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>  News Releases >   2009 >   June

Dartmouth receives $50 million commitment to support the visual arts

Dartmouth College Office of Public Affairs • Press Release
Posted 06/12/09 • Media Contact: Roland Adams (603) 646-3661

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Visual arts center
Artist rendering of the Visual Arts Center

Dartmouth College has received the largest commitment in its history, $50 million, from an anonymous family. Their extraordinary gift will enable the College to move forward with plans for a visual arts center. The center will break ground in 2010 and serve as an intellectual and cultural hub for the Dartmouth community, revitalizing the arts precinct on the south edge of campus.

“This is a spectacular gift from a family that has given long service to Dartmouth,” said President James Wright. “During these tough economic times, this family’s willingness to make such a gift is truly inspiring. In the early years of my presidency, my colleagues and I set forth a plan to improve specific areas of the physical campus. The Board of Trustees approved this plan, and many contributors have helped to advance it. Our goal was to give students and faculty well-designed and environmentally advanced facilities in which to carry out their work, including this new visual arts center. Arts are at the heart of a liberal arts education, and have always been vital to the Dartmouth experience, empowering students to think creatively, challenge assumptions, and wrestle with demanding and often unfamiliar media. We are honored by this act of generosity which is a formidable endorsement of Dartmouth’s purpose, capacity for excellence, and future promise.”

The visual arts center was designed by the architects Machado and Silvetti Associates of Boston, whose recent works include the Getty Villa in Malibu, the Rockefeller Stone Barns in Pocantico Hills, and additions to Bowdoin College’s historically significant Walker Art Building. The center will expand the accessibility of already robust programs in Studio Art and Film and Media Studies by consolidating these two departments, currently spread across campus, in one building. It will permit increased course offerings and encourage formal, interdisciplinary collaborations between departments.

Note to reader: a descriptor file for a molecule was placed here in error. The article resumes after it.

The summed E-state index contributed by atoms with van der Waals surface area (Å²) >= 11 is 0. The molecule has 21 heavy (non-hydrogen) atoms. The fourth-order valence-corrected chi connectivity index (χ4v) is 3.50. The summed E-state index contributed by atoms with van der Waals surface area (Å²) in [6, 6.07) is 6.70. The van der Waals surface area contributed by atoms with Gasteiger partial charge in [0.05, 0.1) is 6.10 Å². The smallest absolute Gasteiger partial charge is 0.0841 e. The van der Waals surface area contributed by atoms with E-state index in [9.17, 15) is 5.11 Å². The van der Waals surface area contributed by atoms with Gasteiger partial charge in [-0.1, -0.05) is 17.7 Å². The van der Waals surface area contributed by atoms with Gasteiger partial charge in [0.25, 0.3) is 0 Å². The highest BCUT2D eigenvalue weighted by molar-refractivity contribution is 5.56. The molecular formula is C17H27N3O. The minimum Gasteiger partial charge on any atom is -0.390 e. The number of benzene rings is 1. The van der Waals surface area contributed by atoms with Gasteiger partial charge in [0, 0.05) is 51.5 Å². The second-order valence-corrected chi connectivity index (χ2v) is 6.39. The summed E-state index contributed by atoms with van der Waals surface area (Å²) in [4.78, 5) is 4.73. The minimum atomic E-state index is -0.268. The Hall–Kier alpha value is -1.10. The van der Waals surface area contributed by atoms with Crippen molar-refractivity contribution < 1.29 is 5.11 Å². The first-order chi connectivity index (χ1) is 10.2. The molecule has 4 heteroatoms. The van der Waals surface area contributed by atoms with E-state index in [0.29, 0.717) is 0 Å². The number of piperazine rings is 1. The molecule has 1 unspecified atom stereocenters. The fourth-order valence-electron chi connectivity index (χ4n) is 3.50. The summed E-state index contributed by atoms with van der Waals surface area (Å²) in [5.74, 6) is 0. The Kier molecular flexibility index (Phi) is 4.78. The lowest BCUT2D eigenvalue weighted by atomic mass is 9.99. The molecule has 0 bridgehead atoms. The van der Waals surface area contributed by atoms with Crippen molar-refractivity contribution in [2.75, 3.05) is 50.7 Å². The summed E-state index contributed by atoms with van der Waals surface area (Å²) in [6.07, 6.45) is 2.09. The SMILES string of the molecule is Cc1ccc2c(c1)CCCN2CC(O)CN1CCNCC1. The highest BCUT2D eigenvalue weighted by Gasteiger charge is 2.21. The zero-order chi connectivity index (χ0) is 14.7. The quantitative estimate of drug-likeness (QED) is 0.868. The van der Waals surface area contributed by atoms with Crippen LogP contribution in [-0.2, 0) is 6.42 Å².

“Dartmouth faculty view the arts as a powerful way to understand human culture and history, and when practiced, to stimulate creativity, flexibility, and leadership,” said Dean of Faculty Carol Folt. “This gift will have an immediate impact on Dartmouth’s intellectual and cultural environment. It will galvanize the talented faculty we already have and attract others, create new opportunities for innovative teaching, and offer more students the chance to experience the creative process first-hand.”

At 99,000 square feet, the visual arts center will meet Dartmouth’s strict sustainability and energy conservation guidelines. It will be located on Lebanon Street and include a spacious outdoor plaza linking it to Dartmouth’s Hopkins Center for the Performing Arts and the Hood Museum of Art, creating an arts “district” and an inviting southern gateway to the Green at the center of campus. It will include classrooms, studios, and offices in addition to the Loew Auditorium (relocated from the Hood) and a 50-seat screening room.

The heart of the building will be the arts forum, a soaring, three-story space just inside the entrance that will enable informal gatherings, exhibitions of student and faculty work, and viewings of big-screen films. At the building’s center sits a shared digital humanities media laboratory. Studios are designed to let painters be painters. Printmakers will find high ceilings, abundant light, large worktables, and state-of-the art ventilation. Filmmakers will have controlled conditions for sound, light, and temperature. Drawing students will have movable desks, benches, model stands, and pedestals. For sculptors: suitable spaces for welding and metal fabrication, a wood and machine shop, and an outdoor sculpture court.

Nearly 1,100 Dartmouth students took arts courses last year taught by practicing scholars and artists. The majority were not art majors, and included engineering and computer science undergraduates seeking to sharpen their design and fabrication skills through courses in drawing, painting, sculpture, and architecture; English and creative writing students exploring other media; and others interested in a hands-on, conservatory-level experience with the visual arts.

The family’s commitment is part of the College’s Campaign for the Dartmouth Experience, the most ambitious fund-raising initiative in Dartmouth’s history. With a $1.3 billion goal, the campaign is seeking investment in four initiatives: to advance leading-edge teaching and scholarship; to enhance residential and campus life; to honor its commitment to making education accessible in the undergraduate college; and to raise unrestricted dollars. The campaign is institution wide, embracing its undergraduate and graduate programs in the arts and sciences and its three professional schools, Tuck School of Business, Thayer School of Engineering, and Dartmouth Medical School.

Dartmouth has television (satellite uplink) and radio (ISDN) studios available for domestic and international live and taped interviews. For more information, call 603-646-3661 or see our Radio, Television capability webpage.

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